On the heels of a similar report on Blue Origin, five whistleblowers in two different exposes from Lioness and The Verge allege that SpaceX effectively fosters a work environment that is extremely hostile and unresponsive to women.
Above all else, all five former employees describe experiencing sexual harassment, inept responses from human resources (HR), and varying degrees of retaliation after attempting to pursue a fair corporate response. Ashley Kosack, a Rochester Institute of Technology Dean’s List graduate of mechanical engineering and a former SpaceX mission integration engineer and intern with almost four years of experience at the company between January 2017 and November 2021, is at the center of both reports.
First, it’s crucial to note that while several recent Blue Origin exposes alleged rampant sexual harassment and major internal issues that threatened the safety of its projects and of the space tourists that fly on its rockets, none of the whistleblowers attempting to hold SpaceX accountable for its poor treatment of women employees raised concerns about the company’s approach to safety. Nevertheless, Ashley Kosack, Julia CrowleyFarenga, and three other anonymous employees raise allegations that should still be taken seriously.
Above all else, the five describe an environment where women and nonbinary employees are regularly harassed by their male colleagues (ranging from fellow interns and entry-level engineers to managers and senior technicians), whose behavior is then effectively ignored or swept under the rug by SpaceX’s human resources department. In some cases, not only did HR fail to rectify the situation in any way, but they apparently made harassers aware of the allegation and the person alleging harassment. Some were then harassed more and retaliated against, often leading to severe stress and sometimes causing the harassed employees to quit outright.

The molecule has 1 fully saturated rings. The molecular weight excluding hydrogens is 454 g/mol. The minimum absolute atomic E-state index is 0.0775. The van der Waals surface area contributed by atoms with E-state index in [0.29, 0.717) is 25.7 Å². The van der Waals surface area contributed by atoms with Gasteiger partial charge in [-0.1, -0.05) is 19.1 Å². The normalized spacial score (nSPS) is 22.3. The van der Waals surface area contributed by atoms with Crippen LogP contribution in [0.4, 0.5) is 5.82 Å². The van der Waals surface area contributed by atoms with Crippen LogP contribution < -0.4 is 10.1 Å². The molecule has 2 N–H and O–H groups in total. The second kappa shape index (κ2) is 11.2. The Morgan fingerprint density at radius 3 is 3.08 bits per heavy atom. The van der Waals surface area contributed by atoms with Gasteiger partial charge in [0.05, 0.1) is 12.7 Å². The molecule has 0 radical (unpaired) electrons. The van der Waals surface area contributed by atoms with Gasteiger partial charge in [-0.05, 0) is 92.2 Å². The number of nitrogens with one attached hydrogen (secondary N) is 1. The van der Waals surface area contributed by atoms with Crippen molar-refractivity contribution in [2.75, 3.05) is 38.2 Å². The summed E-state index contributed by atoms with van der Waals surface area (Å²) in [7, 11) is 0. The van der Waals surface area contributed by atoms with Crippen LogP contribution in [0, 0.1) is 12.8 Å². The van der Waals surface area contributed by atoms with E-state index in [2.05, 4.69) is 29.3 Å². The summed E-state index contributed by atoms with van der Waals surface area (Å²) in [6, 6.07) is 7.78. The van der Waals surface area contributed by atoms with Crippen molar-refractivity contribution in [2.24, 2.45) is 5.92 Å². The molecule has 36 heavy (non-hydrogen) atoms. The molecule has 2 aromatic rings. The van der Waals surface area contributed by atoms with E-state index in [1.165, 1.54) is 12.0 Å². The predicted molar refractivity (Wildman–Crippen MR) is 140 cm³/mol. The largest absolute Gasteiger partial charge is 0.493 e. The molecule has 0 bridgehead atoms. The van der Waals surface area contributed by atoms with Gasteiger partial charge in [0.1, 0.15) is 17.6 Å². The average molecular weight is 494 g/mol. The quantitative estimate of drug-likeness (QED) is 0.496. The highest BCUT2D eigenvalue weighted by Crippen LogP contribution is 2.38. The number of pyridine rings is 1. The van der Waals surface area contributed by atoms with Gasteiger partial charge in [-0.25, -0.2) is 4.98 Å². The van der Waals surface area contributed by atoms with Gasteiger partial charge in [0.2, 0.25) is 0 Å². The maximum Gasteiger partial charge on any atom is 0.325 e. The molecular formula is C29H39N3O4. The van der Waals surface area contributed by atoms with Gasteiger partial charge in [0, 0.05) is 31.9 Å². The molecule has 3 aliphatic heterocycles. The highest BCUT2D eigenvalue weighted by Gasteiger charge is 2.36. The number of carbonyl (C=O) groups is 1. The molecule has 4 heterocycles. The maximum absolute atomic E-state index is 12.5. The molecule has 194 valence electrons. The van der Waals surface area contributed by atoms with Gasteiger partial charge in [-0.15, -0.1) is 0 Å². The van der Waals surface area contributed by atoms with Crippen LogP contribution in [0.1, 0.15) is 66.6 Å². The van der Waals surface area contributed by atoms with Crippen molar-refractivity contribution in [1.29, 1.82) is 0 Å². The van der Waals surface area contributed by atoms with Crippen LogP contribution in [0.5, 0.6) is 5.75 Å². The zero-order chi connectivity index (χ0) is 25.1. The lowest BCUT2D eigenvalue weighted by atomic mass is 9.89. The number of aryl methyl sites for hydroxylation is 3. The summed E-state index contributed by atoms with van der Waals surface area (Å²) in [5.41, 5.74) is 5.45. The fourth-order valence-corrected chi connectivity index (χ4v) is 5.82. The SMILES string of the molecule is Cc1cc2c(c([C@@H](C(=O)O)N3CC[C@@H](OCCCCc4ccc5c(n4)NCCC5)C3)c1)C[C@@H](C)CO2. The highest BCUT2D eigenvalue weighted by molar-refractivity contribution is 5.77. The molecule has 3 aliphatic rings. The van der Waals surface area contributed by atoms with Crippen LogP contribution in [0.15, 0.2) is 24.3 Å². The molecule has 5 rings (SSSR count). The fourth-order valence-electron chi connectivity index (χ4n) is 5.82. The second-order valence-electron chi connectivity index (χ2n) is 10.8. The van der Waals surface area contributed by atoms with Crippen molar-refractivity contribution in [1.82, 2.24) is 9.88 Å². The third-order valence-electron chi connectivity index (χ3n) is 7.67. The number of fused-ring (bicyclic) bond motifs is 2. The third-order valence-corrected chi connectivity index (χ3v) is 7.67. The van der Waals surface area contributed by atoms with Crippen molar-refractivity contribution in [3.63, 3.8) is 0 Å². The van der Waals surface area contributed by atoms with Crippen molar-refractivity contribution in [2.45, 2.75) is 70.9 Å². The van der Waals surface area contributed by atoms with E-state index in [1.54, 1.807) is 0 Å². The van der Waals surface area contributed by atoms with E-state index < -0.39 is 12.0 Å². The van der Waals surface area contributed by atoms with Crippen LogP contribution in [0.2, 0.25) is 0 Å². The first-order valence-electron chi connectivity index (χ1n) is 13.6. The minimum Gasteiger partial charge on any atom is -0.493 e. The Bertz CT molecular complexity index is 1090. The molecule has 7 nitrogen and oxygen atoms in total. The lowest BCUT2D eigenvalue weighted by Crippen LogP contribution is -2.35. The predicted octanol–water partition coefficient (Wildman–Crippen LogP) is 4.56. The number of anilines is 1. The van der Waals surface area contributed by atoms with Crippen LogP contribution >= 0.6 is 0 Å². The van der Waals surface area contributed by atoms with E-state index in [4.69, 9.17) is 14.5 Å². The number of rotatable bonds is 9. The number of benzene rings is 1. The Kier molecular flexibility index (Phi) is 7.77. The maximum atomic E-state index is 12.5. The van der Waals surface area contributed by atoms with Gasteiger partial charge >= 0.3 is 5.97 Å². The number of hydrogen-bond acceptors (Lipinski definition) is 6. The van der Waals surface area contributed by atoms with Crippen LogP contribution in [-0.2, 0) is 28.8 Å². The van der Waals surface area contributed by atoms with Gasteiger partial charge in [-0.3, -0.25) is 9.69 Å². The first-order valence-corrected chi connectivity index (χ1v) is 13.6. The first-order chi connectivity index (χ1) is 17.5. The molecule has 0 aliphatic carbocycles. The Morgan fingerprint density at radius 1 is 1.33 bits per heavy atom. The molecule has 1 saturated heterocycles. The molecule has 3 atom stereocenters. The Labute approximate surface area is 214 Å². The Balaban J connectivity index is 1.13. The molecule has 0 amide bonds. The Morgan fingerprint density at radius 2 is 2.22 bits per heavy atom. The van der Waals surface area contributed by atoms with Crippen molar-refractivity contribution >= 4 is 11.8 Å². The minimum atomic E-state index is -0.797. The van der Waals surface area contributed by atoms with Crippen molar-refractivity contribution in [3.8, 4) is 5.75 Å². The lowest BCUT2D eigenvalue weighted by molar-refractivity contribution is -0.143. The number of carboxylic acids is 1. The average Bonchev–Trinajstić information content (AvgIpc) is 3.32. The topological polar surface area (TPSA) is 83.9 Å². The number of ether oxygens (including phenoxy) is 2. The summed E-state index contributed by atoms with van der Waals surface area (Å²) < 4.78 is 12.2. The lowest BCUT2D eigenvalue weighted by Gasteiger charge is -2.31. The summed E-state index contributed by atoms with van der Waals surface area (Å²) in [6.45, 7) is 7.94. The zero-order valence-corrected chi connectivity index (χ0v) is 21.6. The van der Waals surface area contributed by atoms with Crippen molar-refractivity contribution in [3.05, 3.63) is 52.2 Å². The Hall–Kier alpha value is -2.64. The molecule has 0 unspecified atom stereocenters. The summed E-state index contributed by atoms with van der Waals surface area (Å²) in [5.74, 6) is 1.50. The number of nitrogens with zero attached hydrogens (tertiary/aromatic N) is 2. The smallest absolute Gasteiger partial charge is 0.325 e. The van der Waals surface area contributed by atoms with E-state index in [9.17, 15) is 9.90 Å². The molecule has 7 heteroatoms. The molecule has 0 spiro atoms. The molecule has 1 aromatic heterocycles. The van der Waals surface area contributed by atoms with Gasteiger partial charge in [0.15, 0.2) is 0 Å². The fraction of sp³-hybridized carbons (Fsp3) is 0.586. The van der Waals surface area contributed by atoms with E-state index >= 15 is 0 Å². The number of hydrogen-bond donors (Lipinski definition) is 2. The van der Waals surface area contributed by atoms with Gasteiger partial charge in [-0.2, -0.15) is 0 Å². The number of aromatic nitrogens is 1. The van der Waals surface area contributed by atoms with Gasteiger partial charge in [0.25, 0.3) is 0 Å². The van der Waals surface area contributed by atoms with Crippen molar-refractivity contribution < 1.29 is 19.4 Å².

In two particularly egregious examples, Kosack discovered that SpaceX – an almost two-decade-old company – apparently has no official HR system or mechanism in place to ensure that employees who harass other employees are not only punished accordingly, but at all. It’s difficult to assume anything good about the work culture of a company that explicitly refuses to ensure that sexual harassers face predictable repercussions for their actions. Later, when attempting to take advantage of SpaceX and COO Gwynne Shotwell’s often-advertised “Ethics and Compliance tip line,” Kosack discovered that the tip line wasn’t actually anonymous – making a farce of a tool theoretically meant to make internal whistleblowers feel comfortable enough to speak up.
One source that spoke to Teslarati revealed that that was also the case years ago and has even resulted in at least one employee being fired in retaliation for attempting to raise what they believed were real safety concerns. Shotwell, among others, reportedly receives all content submitted via the tip line. However, SpaceX has achieved an incredible record of success over the last five years, successfully completing more than 100 Falcon launches in a row. SpaceX, with NASA oversight, has also completed five crewed launches since May 2020, successfully launching 18 people in less than a year and half. If there are or were major safety concerns about how SpaceX was building, testing, or flying its Falcon rockets and Dragon spacecraft, that evidence suggests that the company is able to effectively deal with them.
All five whistleblowers still agreed that SpaceX is managing those feats despite consistently treating its workforce like an expendable resource – especially in the case of nonbinary and women employees. Even for men at SpaceX, it’s incredibly rare for employees to last more than five years – which, at least a few years ago, happens to be when accrued equity vests. As long as that remains the case and as long as employees feel like they’re hopeless in the face of egregious harassment, it’s hard to imagine that those retention issues will ever change or that SpaceX’s poor workforce diversity will ever significantly improve.